Explain in detail the summary of the poem "The Spider and the Fly" by Mary Howitt.

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The spider flatters the fly to trap her into his parlor, and the fly is never seen again. While the fly at first rejects the spider's offers of food and comfort, she is tricked when he flatters her appearance. The poem ends with the speaker addressing the readers, telling them to never fall victim to flattery. 


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In Howitt's 1828 children's poem, a spider tries different strategies to entice a fly into its home so he can kill and eat it. The spider is pictured as a smooth-talking gentleman and the fly as a female.

The spider initially tries to appeal to the fly's sense of curiosity to lure her into his home, but she sidesteps visiting him, saying she knows that those who go up to the parlor never come back down again. The spider next appeals to the fly's weariness, offering to tuck her into a bed with fine sheets. The fly repeats that she knows if she takes him up on the offer, she will never be seen again.

The spider now turns to offering the fly food from his pantry, but again his reputation as a dangerous insect deters her. She still refuses to enter his home. Finally, the spider moves from appealing to comforts and directly flatters the fly, calling her witty and wise and praising her looks. He offers her a chance to gaze at herself in his mirror.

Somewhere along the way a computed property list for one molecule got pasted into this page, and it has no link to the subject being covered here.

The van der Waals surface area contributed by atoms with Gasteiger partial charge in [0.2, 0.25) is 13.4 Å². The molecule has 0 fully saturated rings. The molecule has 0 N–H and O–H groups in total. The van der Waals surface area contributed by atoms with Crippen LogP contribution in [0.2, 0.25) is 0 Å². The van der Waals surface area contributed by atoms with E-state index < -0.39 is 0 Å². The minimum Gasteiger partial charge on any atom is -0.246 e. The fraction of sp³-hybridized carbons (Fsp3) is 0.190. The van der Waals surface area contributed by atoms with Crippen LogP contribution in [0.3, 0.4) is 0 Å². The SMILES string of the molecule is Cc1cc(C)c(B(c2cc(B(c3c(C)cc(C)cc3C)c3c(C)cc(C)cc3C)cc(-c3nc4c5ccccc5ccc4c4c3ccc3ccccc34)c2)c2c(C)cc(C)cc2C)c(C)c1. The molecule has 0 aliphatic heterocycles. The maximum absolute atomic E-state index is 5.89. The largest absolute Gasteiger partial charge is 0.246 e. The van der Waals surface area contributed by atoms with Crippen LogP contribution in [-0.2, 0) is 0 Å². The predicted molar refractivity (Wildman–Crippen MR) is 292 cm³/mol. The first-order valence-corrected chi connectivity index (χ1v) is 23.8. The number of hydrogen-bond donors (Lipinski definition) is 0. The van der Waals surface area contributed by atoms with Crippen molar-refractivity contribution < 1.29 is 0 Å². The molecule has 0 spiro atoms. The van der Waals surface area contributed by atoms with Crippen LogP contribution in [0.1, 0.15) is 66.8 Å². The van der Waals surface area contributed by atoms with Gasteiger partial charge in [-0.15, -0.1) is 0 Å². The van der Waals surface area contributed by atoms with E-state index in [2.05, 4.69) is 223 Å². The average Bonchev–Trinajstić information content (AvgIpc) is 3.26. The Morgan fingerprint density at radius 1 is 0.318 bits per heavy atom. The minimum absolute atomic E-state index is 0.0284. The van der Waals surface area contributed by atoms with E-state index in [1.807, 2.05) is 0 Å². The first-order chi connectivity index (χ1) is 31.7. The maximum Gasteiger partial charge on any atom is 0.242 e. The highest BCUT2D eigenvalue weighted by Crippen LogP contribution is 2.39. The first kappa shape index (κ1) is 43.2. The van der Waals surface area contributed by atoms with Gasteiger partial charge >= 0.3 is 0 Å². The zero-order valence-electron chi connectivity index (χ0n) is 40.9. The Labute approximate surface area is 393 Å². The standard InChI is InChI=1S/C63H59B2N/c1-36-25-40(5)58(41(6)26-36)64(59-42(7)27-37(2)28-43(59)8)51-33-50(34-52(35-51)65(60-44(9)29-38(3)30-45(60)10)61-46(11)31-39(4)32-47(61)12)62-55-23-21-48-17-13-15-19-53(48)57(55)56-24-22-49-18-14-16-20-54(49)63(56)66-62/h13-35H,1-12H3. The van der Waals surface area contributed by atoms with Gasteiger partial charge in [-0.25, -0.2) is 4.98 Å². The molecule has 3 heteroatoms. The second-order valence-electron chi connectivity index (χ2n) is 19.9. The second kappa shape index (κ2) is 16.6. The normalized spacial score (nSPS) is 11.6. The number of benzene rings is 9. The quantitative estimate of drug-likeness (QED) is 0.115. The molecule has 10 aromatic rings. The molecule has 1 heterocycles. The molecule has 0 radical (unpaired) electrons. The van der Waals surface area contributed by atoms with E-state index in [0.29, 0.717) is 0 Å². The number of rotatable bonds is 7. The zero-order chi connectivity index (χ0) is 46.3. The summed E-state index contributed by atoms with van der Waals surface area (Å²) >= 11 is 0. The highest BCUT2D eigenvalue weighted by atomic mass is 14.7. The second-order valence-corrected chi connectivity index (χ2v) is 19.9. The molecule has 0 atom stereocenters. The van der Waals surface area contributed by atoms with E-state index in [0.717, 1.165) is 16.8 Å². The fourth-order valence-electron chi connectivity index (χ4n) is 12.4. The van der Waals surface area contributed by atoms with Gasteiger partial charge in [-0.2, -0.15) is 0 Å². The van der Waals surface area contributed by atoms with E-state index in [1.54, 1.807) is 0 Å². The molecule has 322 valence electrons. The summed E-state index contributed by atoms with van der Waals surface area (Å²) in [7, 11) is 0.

The fly has done well so far at sidestepping the spider's enticements, but now begins to weaken, saying she'll return. The spider knows he has her now and spins a web in the corner of his room.

Soon after, the fly returns. Thinking only about her own beauty, she comes close enough that the spider can seize and drag her to his "dismal parlor." She is never seen again.

The poem ends with a direct address from the speaker to the children listening to the poem. They are warned to ignore flattery and "take a lesson" from this didactic poem. The poem also functions as a warning to women to sidestep the flattery of smooth-talking, predatory men.

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In stanza one, the spider does its best to entice the fly into its parlor with the promise of pretty things to see. The fly refuses and says it will never visit, because it knows whoever goes there is never seen again.

In stanza two, the spider tries a different tactic, offering the fly a pretty and comfortable place to sleep. Again, the fly refuses, citing the disappearance of others who have accepted this offer.

In stanza three, the spider asks what it can do to prove its motives are pure; it offers lovely food to the fly, but once again, the fly refuses, saying it...

(The entire section contains 3 answers and 798 words.)

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